Have you ever loved a houseplant to actual death? I have.
It all started with a peace lily and the best of intentions. You see, I had just read an article about the health benefits of keeping plants in your home. I decided to give it a try. How hard could it be? All I needed to do was make sure I watered it, right? As the weeks passed by, it started to look worse and worse. My solution? Water. I even bought myself a cute watering can from my local plant shop. I was bound and determined to be a great plant mom. Little did I know, I was slowly watering my beloved peace lily to death.
You might be thinking, “wait, plants need water to survive so how could you possibly over water one?” Valid question, my friend! First, let’s take a behind-the-scenes peek at what happens when a plant is over watered.
Every plant has a ratio of roots to leaves. This is how the plant receives water. When you come along and water your plant, the roots absorb the water and send it up to the leaves via the stems. An efficient system, right? Remarkably so! But what happens when a plant’s roots receive too much water? The system does what it always does: it sends that water up to the already well-watered leaves. Now the leaves’ cells have to deal with the excess water. Here’s the thing - they can’t. When more water floods a leaf’s cells, the cells burst, resulting in yellow spots on the leaves. What happens if this continues? The plant’s roots begin to rot, eventually killing the entire plant (RIP peace lily).
You might be wondering how to know if you’re giving your plant too much water. Too much water really means water too soon. When a plant is in a healthy state, it’s watering system works like a charm, ensuring each leaf receives the water it needs. Problems arise when we get too eager to care for our beloved plant via the watering can.
Now that we’ve unpacked what’s happening when a plant is overwatered, let’s discuss when you should water. As much as I’d love to tell you to water every houseplant you own once a week, that isn’t going to help you (or your plants).
Think about it: plants are living, breathing things just like you and I. They have different needs. Yes, they each need water to survive but this doesn’t mean they need water at the same time. So how do you know when a plant does need water? Check the plant’s soil. Either using a moisture meter or your finger, check the first few inches of soil to see if it’s moist or dried out. Has it dried out? Then you’re probably safe to water. Is it still pretty moist? Wait another day or so and check again.
With all this talk about the danger of overwatering your precious houseplants, it can be tempting to hold back on watering. Your plants still need plenty of water to survive! When they are good and ready to receive water, you want to ensure you water them thoroughly.
Enter: the two-drench method. It’s a simple method that takes the guesswork out of watering. Go ahead and grab your plant and place it in a sink. Give it a good douse of water. Now if the plant is really dry, you may notice water running out of the bottom of the pot really quickly. Ah, but we’re not done! Let it sit for 15 - 30 minutes or so. This is preparing the soil and roots to truly absorb the water it needs. You see, when the soil dries out, it becomes compact allowing water to quickly pass through the pot without getting down to the roots. The roots are the part of the plant that needs water the most! After that 15 - 30 minutes, come back to your plant and thoroughly drench it with water once more. Allow it to fully drain and then set it back where it belongs. Now you have a properly watered plant.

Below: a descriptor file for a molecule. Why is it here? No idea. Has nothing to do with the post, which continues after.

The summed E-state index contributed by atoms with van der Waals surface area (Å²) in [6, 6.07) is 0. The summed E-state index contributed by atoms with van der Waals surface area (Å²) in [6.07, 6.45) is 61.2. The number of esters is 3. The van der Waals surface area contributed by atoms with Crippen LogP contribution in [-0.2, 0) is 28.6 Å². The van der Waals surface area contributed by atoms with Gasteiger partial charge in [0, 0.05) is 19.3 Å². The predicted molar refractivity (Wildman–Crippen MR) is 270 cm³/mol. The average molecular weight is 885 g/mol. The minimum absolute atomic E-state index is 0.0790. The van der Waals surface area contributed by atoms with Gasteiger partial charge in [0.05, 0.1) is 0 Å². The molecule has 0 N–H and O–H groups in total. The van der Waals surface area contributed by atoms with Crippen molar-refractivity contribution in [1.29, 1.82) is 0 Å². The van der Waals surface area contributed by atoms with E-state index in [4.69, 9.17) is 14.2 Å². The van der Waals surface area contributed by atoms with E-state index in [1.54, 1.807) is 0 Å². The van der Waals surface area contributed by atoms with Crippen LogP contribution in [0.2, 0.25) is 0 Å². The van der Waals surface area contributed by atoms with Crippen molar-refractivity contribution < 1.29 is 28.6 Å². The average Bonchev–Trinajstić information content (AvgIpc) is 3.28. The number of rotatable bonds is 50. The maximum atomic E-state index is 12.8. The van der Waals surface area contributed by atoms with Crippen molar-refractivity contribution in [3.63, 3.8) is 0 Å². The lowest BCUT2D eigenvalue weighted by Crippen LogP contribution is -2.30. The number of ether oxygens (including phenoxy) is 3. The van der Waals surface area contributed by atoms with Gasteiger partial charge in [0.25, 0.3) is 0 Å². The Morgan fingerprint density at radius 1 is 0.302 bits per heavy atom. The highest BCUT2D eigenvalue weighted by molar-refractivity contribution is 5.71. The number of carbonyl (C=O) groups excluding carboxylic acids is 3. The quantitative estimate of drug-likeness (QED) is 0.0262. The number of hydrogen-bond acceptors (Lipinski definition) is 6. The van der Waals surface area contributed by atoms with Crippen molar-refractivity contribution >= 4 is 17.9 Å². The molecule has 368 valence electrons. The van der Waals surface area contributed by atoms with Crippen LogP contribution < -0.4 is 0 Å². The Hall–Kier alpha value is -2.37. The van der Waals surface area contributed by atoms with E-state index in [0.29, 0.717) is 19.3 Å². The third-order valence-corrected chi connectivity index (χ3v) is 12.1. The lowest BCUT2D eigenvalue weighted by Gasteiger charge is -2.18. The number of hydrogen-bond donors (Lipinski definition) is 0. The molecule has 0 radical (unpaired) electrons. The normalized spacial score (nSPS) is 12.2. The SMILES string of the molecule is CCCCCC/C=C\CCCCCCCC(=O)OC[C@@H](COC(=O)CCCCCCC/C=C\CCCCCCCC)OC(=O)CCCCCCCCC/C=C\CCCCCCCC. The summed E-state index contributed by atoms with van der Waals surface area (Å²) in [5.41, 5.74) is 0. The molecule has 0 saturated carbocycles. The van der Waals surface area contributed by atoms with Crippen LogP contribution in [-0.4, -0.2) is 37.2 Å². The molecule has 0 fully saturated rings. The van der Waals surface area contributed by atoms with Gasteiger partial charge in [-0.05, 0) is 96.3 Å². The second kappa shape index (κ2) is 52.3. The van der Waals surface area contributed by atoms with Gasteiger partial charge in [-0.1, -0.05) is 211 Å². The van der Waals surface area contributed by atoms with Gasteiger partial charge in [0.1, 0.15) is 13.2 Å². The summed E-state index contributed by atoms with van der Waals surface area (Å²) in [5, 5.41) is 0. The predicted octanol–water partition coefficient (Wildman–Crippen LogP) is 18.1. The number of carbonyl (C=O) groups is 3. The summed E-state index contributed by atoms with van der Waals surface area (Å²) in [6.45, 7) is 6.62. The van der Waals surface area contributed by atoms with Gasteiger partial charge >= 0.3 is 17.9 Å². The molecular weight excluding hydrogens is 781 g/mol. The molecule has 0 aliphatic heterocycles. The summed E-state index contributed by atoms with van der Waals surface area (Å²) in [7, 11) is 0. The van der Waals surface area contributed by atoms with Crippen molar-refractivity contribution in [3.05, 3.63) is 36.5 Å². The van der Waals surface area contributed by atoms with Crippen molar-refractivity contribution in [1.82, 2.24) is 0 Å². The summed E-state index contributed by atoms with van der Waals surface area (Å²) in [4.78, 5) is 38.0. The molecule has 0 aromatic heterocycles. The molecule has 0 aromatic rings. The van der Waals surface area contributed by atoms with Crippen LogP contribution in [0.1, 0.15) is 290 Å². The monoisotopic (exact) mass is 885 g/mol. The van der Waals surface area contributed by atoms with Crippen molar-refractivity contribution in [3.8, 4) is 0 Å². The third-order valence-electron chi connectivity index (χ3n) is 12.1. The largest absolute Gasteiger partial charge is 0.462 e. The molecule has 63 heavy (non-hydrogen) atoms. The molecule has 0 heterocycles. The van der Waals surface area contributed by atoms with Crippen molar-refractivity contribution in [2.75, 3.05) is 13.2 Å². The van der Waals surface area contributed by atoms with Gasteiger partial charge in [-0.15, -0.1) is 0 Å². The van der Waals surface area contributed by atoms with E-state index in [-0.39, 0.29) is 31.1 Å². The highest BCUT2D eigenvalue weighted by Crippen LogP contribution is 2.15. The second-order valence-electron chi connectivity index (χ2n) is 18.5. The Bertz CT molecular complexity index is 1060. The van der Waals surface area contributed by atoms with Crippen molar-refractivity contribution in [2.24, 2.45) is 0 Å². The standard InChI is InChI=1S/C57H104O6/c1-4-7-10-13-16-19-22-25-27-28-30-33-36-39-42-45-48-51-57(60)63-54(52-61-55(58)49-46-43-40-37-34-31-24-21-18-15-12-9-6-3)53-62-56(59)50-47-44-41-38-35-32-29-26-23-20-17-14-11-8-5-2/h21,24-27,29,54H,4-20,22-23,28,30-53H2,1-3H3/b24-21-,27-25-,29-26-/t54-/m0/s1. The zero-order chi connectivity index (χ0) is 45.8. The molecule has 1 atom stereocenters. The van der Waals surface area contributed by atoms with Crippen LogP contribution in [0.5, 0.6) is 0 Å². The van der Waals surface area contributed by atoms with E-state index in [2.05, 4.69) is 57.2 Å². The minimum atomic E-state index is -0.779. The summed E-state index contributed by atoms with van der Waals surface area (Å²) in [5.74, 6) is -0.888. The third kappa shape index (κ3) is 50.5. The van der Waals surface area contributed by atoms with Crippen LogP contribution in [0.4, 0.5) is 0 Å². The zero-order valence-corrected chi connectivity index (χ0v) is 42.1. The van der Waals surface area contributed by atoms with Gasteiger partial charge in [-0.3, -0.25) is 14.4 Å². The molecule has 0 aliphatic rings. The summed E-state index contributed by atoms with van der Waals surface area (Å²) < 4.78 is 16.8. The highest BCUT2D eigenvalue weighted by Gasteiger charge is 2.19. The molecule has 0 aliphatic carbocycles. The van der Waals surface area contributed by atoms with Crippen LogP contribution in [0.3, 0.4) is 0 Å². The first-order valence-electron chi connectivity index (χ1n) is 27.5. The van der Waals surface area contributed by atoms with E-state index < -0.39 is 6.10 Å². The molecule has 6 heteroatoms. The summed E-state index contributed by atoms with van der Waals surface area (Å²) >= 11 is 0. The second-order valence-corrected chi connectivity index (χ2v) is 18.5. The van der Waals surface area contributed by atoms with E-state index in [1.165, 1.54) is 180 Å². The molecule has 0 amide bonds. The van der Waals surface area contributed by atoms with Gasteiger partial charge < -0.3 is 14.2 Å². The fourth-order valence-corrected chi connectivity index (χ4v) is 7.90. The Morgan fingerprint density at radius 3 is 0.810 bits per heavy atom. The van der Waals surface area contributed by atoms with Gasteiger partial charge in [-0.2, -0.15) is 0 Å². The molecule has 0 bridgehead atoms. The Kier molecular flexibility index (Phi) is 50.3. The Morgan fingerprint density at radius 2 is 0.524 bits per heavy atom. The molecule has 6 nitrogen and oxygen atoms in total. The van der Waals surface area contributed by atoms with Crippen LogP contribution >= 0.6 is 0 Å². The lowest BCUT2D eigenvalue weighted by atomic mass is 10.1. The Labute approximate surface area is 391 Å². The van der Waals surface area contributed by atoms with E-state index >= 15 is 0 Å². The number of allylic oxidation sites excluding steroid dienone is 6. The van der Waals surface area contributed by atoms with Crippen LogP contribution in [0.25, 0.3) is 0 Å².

Keep in mind that plants have growth and rest periods. Their growing season is in spring and summer, and the rest period is in fall and winter. During their resting period, you’ll want to water less often. This is because the plant isn’t actively growing, so it doesn’t need as much water.
Honesty hour: overwatering is hard to come back from. Sad but true. Does that mean you should just give up if you have some soggy, yellow houseplants on your hands? No! Not every over watered plant is too far gone.
If you suspect you’ve been overly eager with the watering can, take a close look. Does the plant have yellowed leaves? Is it kind of mushy or soggy? Slightly wilting? If so, you probably have a victim of overwatering. First things first: stop watering. This doesn’t mean forever, it just means for now. Remember that every plant has a ratio of roots to leaves? If the plant has some very dead leaves, this most likely means that those roots have rotted. You may need to do some pruning. If the plant seems moderately over watered, you may want to prune off 1/3 of the plant. If the plant is extremely wilted and a yellowed, mushy mess, you may want to cut back 1/2 of the plant. Pruning helps reduce the stress of the plant and gives it a better chance at survival. If your plant is too far gone, there’s no reason to give up plant parenthood altogether. Every plant parent has been there! Head back to your local garden center and try again.
And there you have it, my friend! Now you know how to avoid overwatering your dear houseplants.
Happy indoor planting!
*This post was originally written for and published at Greenthum.
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